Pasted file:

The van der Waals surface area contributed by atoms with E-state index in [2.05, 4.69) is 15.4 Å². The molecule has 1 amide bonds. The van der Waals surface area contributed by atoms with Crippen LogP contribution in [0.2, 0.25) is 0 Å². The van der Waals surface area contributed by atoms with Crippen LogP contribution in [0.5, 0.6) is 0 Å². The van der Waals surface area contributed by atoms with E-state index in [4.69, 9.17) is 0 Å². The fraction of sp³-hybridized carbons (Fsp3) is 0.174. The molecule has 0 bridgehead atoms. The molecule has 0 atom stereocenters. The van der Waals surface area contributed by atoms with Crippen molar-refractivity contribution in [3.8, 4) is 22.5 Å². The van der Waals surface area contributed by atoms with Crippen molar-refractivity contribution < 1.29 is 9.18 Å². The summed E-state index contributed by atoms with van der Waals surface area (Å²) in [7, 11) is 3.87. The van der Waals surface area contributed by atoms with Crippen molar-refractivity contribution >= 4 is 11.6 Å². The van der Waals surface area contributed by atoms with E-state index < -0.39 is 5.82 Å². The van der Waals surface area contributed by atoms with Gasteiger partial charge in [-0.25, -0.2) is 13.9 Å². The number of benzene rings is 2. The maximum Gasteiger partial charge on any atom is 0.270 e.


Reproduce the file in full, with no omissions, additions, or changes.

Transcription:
The van der Waals surface area contributed by atoms with E-state index in [2.05, 4.69) is 15.4 Å². The molecule has 1 amide bonds. The van der Waals surface area contributed by atoms with Crippen LogP contribution in [0.2, 0.25) is 0 Å². The van der Waals surface area contributed by atoms with Crippen LogP contribution in [0.5, 0.6) is 0 Å². The van der Waals surface area contributed by atoms with E-state index in [4.69, 9.17) is 0 Å². The fraction of sp³-hybridized carbons (Fsp3) is 0.174. The molecule has 0 bridgehead atoms. The molecule has 0 atom stereocenters. The van der Waals surface area contributed by atoms with Crippen molar-refractivity contribution in [3.8, 4) is 22.5 Å². The van der Waals surface area contributed by atoms with Crippen molar-refractivity contribution < 1.29 is 9.18 Å². The summed E-state index contributed by atoms with van der Waals surface area (Å²) in [7, 11) is 3.87. The van der Waals surface area contributed by atoms with Crippen molar-refractivity contribution >= 4 is 11.6 Å². The van der Waals surface area contributed by atoms with E-state index < -0.39 is 5.82 Å². The van der Waals surface area contributed by atoms with Gasteiger partial charge in [-0.25, -0.2) is 13.9 Å². The number of benzene rings is 2. The maximum Gasteiger partial charge on any atom is 0.270 e.